May 2, 2018
NOTE: Across 350 kilometers of the The Middle Rio Grande River students and their teachers from kindergarten through college serve as field scientists for the Bosque Ecosystem Monitoring Program (BEMP). Bosque means ‘forest’ in Spanish, and refers to the vast cottonwood forest that straddles the Rio Grande. Currently there are 32 study sites, and over 1 million data points are collected each year by many local students who would otherwise have limited access to environmental education. This Albuquerque-based program shows how local science initiatives can connect people to their landscapes while helping inform resource management decisions.
By Kim Fike, BEMP Science Coordinator
It was muddy… really, really, muddy. The cold February nights didn’t have much of a chance against the quick warming sunshine that had us in t-shirts before lunch. The hard frosted pathways morphed into to shin-deep sludge that made carrying 50 pound bags of sand, rebar, ladders, and the rest of the site installation supplies much more of a workout than anticipated. It was well worth the mud bath and extra calories burned for our new site at the Bosque del Apache National Wildlife Refuge.
Collaborative efforts between the Army Corps of Engineers, Bureau of Reclamation, Bosque del Apache National Wildlife Refuge, New Mexico Tech, and the University of New Mexico helped to make this BEMP site possible. This is the first of two BEMP sites within the designated boundaries of the River Realignment Pilot Project area, an exciting project that involves moving the Rio Grande out of its current channel into a different path. The Rio’s existing channel is narrow, deep, and highly constrained leaving the little room for floodplain interaction. The future path is intended be shallow and wide with potential for the river to meander and create braided channels much like it did historically, before the constraints of levees and dams.
The new Bosque del Apache (BDA) BEMP site exists along the west side of the current channel, about 300m from the river and is east of from the main Bosque del Apache loop. Many of the Refuge’s iconic species of wildlife have been spotted in the area including: Bald Eagles, turkeys, hawks, falcons, waterfowl and even some javelina. This site is shaded by a lovely canopy of smaller diameter cottonwood trees, several large Gooding’s willows, a dense stand of saltcedar along the western side and only a few Russian olives dotted throughout. A wide channel through the center of the site helped distribute flowing water during the high flows of last spring 2017 and we could see the evidence in the form of dried mud rings still caked around most trees and shrubs.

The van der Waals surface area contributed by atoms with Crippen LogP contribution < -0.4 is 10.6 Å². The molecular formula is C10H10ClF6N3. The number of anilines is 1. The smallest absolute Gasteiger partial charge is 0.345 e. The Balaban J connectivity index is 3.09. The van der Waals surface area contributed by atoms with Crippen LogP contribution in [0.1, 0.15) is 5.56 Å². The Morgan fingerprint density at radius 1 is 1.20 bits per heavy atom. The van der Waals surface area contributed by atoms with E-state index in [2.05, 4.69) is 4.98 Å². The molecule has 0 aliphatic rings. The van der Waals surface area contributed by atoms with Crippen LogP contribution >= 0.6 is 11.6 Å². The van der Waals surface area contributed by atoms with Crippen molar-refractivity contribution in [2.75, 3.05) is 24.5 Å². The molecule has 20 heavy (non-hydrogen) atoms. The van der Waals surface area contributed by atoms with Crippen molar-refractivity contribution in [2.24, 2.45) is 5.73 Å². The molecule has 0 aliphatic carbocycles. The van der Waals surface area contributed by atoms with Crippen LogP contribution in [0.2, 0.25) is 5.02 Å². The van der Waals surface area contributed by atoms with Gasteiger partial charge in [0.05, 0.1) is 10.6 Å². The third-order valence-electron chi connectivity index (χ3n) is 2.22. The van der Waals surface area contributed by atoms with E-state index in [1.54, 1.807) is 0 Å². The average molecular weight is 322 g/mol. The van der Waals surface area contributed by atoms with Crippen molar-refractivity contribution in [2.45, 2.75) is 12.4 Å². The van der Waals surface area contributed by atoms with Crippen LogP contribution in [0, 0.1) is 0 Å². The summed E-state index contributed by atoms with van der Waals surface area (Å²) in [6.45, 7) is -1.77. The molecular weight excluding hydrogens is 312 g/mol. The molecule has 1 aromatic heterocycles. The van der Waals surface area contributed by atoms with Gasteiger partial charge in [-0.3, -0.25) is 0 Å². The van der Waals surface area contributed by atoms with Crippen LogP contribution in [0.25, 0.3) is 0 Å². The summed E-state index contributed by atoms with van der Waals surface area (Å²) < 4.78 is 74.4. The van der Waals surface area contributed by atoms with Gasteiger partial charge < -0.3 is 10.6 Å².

Once the river is encouraged to move into its projected route, we will monitor how this area of bosque changes in response to the river shifting further away. Depth to groundwater might be impacted, vegetation may shift with time and arthropod species may indicate a drier environment. We are looking for another group of curious citizen scientists to help us gather data and examine some of these ecological transitions. This data could help managers to understand how the bosque may change in the face of climate change.
The second BEMP site at the Bosque del Apache will be named the ‘River Realignment (RR)’ site and will be located on the east side of the proposed future river channel. It is expected to be installed this summer so we can begin to gather data before major changes are made to the area and we will see how it responds to a wilder, less constrained river. More mud to come!!
This post was originally published here.